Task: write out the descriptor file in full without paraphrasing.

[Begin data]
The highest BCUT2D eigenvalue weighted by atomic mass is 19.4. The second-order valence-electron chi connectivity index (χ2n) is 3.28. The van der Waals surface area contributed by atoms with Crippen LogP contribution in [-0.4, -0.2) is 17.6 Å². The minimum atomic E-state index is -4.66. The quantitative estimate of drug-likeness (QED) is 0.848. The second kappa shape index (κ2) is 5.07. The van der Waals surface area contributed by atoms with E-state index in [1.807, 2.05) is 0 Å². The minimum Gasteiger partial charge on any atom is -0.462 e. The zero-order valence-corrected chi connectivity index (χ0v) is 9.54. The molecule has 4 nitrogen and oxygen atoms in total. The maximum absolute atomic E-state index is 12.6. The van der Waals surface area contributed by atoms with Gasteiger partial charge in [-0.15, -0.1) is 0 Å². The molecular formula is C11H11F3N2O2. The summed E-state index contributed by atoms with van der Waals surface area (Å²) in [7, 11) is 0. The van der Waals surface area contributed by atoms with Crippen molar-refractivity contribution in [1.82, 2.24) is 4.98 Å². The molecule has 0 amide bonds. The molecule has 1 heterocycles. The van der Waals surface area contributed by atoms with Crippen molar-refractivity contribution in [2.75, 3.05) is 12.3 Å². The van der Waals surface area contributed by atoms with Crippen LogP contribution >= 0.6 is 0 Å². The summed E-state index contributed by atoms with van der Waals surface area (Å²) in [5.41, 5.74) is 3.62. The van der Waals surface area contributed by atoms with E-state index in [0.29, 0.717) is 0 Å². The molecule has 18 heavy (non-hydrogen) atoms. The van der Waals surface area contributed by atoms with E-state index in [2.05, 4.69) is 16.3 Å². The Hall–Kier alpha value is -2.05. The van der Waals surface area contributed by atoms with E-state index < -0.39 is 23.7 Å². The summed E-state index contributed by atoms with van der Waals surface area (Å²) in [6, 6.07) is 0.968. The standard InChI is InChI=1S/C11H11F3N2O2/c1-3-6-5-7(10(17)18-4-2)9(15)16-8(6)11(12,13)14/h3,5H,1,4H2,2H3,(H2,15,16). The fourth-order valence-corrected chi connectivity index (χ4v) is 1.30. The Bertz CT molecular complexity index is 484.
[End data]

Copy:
The highest BCUT2D eigenvalue weighted by atomic mass is 19.4. The second-order valence-electron chi connectivity index (χ2n) is 3.28. The van der Waals surface area contributed by atoms with Crippen LogP contribution in [-0.4, -0.2) is 17.6 Å². The minimum atomic E-state index is -4.66. The quantitative estimate of drug-likeness (QED) is 0.848. The second kappa shape index (κ2) is 5.07. The van der Waals surface area contributed by atoms with E-state index in [1.807, 2.05) is 0 Å². The minimum Gasteiger partial charge on any atom is -0.462 e. The zero-order valence-corrected chi connectivity index (χ0v) is 9.54. The molecule has 4 nitrogen and oxygen atoms in total. The maximum absolute atomic E-state index is 12.6. The van der Waals surface area contributed by atoms with Gasteiger partial charge in [-0.15, -0.1) is 0 Å². The molecular formula is C11H11F3N2O2. The summed E-state index contributed by atoms with van der Waals surface area (Å²) in [7, 11) is 0. The van der Waals surface area contributed by atoms with Crippen molar-refractivity contribution in [1.82, 2.24) is 4.98 Å². The molecule has 0 amide bonds. The molecule has 1 heterocycles. The van der Waals surface area contributed by atoms with Crippen molar-refractivity contribution in [2.75, 3.05) is 12.3 Å². The van der Waals surface area contributed by atoms with Crippen LogP contribution >= 0.6 is 0 Å². The summed E-state index contributed by atoms with van der Waals surface area (Å²) in [5.41, 5.74) is 3.62. The van der Waals surface area contributed by atoms with E-state index in [0.29, 0.717) is 0 Å². The molecule has 18 heavy (non-hydrogen) atoms. The van der Waals surface area contributed by atoms with E-state index in [2.05, 4.69) is 16.3 Å². The Hall–Kier alpha value is -2.05. The van der Waals surface area contributed by atoms with E-state index < -0.39 is 23.7 Å². The summed E-state index contributed by atoms with van der Waals surface area (Å²) in [6, 6.07) is 0.968. The standard InChI is InChI=1S/C11H11F3N2O2/c1-3-6-5-7(10(17)18-4-2)9(15)16-8(6)11(12,13)14/h3,5H,1,4H2,2H3,(H2,15,16). The fourth-order valence-corrected chi connectivity index (χ4v) is 1.30. The Bertz CT molecular complexity index is 484.